My name is Jasmine Tam and I’m currently a first-year student doing a Veterinary Medicine and Surgery degree at the University of Edinburgh. I’m now one semester in and am very much enjoying my studies here in Scotland, with no regrets (yet) about my decision to enroll in this course.
However, the transition from high school to university has not been without its challenges. One of the things I had to manage my expectations about was realizing that I couldn’t possibly know and understand and remember everything due to the sheer amount of content that was being taught. At university, there is much more independent work and not as much personal guidance; having lectures and bigger classes also makes asking questions in class quite daunting. The pace of content being delivered is much quicker and there’s less time in between and during classes to digest information, which can make it difficult to keep up at times. I also had to constantly change and adapt my methods of revision, as the methods I’d used throughout high school weren’t as effective at university. Time management was another challenge I faced; taking care of ‘life things’ on top of school like buying groceries, cooking, cleaning, doing laundry, etc. without a parent nagging or reminding me to do so was harder than expected. Fortunately, I soon learned to use these tasks as an excuse to procrastinate or take breaks from studying.
I think one of the biggest challenges I faced upon arrival was not having a solid support system to rely on in this unfamiliar place. I found starting afresh on my own to be quite lonely and difficult at times, but everyone was generally quite kind, so they were very willing to help if I needed it. Probably one of the worst parts about not having my parents around in the first couple of weeks was that when I was sick every other week from freshers’ flu, I had to keep myself alive whilst staying on top of work no matter how tired I was. In order to establish a support system here, I met loads of new people during the first couple of weeks, but when people are enrolled in different courses or campuses with the majority of classes being delivered online, it can be hard at first to find a sense of belonging at university. That being said, meeting all these people from all over the world and learning about their cultures, mindsets and being able to see the world from their perspective has also been one of the coolest experiences I’ve had here. It’s one of the big reasons why I wanted to study overseas. I’ve since had many eye-opening and thought-provoking conversations with people from all sorts of backgrounds and introducing my own culture to others is always an interesting experience.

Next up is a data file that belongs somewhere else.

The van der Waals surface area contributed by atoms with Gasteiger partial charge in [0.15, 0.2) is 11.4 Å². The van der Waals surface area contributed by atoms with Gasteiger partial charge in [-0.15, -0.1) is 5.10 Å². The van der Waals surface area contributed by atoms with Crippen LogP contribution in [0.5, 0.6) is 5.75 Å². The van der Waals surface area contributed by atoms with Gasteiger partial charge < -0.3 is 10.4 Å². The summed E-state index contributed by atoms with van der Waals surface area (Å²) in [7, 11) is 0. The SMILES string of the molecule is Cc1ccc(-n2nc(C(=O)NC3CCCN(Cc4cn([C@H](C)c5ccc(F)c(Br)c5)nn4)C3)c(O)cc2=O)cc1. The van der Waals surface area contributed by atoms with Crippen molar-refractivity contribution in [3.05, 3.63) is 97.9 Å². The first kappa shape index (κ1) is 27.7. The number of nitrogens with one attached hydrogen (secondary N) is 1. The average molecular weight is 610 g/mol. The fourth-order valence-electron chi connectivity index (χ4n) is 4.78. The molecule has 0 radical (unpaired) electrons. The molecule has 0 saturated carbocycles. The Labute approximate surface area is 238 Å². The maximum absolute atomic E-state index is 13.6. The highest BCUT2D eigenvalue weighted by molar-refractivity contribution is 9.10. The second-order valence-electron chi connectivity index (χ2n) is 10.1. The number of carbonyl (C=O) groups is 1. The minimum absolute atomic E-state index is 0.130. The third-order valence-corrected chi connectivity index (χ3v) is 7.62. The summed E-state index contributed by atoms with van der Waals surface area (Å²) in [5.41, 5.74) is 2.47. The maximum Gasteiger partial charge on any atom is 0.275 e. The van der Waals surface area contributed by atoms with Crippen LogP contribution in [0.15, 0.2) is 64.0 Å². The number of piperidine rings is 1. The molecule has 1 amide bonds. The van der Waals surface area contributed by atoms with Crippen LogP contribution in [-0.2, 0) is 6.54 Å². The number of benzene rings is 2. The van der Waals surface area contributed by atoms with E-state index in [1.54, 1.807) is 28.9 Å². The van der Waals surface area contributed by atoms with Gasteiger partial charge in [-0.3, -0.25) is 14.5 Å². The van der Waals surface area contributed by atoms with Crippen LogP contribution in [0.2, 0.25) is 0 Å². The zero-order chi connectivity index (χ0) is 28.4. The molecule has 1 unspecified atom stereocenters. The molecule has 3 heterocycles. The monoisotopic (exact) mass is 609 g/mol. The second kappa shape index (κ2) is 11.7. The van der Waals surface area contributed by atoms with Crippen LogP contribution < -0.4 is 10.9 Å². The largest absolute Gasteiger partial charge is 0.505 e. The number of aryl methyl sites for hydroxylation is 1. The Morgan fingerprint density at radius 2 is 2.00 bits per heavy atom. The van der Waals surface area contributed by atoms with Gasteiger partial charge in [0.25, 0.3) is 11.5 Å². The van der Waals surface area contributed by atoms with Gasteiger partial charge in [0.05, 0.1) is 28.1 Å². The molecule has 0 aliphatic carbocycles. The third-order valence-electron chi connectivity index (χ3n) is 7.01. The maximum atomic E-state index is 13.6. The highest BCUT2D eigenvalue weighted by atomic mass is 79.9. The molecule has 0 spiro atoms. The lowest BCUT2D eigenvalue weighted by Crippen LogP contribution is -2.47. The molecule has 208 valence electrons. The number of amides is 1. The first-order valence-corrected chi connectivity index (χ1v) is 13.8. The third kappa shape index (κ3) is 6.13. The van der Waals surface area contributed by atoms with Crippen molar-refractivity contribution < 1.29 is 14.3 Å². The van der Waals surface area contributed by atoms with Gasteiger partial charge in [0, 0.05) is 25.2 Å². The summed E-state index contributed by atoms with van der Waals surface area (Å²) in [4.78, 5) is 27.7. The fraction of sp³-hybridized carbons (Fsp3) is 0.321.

In terms of advice for applications and making HE plans, I would say to definitely keep an open mind. It can be good to be absolutely set on a career path, but it can also be beneficial to speak to people from different fields to see if there might be anything you may unexpectedly be interested in. If not, then it’ll just make you feel more confident about the decisions you’re about to make. If you’re stuck thinking about what courses to enroll in, figuring out what you enjoy / don’t absolutely hate studying is one way to narrow down your choices. A degree takes a good couple of years to complete and it’s easy to lose motivation and interest in the subject if the work (or style of work) isn’t something you think you’d enjoy. Looking into how different universities work can also help with your planning; some allow you to be more flexible so you can always continue exploring different subjects even during uni. Try not to compare yourself to other students in terms of what stage they’re at in their applications. Taking a bit longer than your peers to decide what you should do or where you should go for the next couple of years is not a problem, just don’t miss your deadlines! Make sure there’s time to edit personal statement drafts and to get help if you need it – things can easily go wrong, which just leads to a lot of panic and stress. When preparing for interviews, practise with friends and teachers and read around the subject as well as about the specific university. Having a casual chat with other people about why you want to study a particular subject and what your interests are can also help you feel more at ease during interviews. If the interview seems to be going horrifically, smile at the interviewer(s) and pray they don’t notice you panicking. Buy some time to think and refocus by politely asking them to repeat or clarify the question. It helps a lot to end with a good impression, so all is not lost even if the interview starts off badly. Also, you’re usually doing better than you think, so don’t be too put off by the one or two questions you think you may not have answered well enough. Things usually work out somehow in the end so just take it one step at a time; if your application gets rejected then look for other options or paths to get where you need to be (try to have a back-up plan in mind). Anyways, I’m sure you’ll all be fine so all the best for HE planning, applications and exams, don’t forget to ask if you have any questions!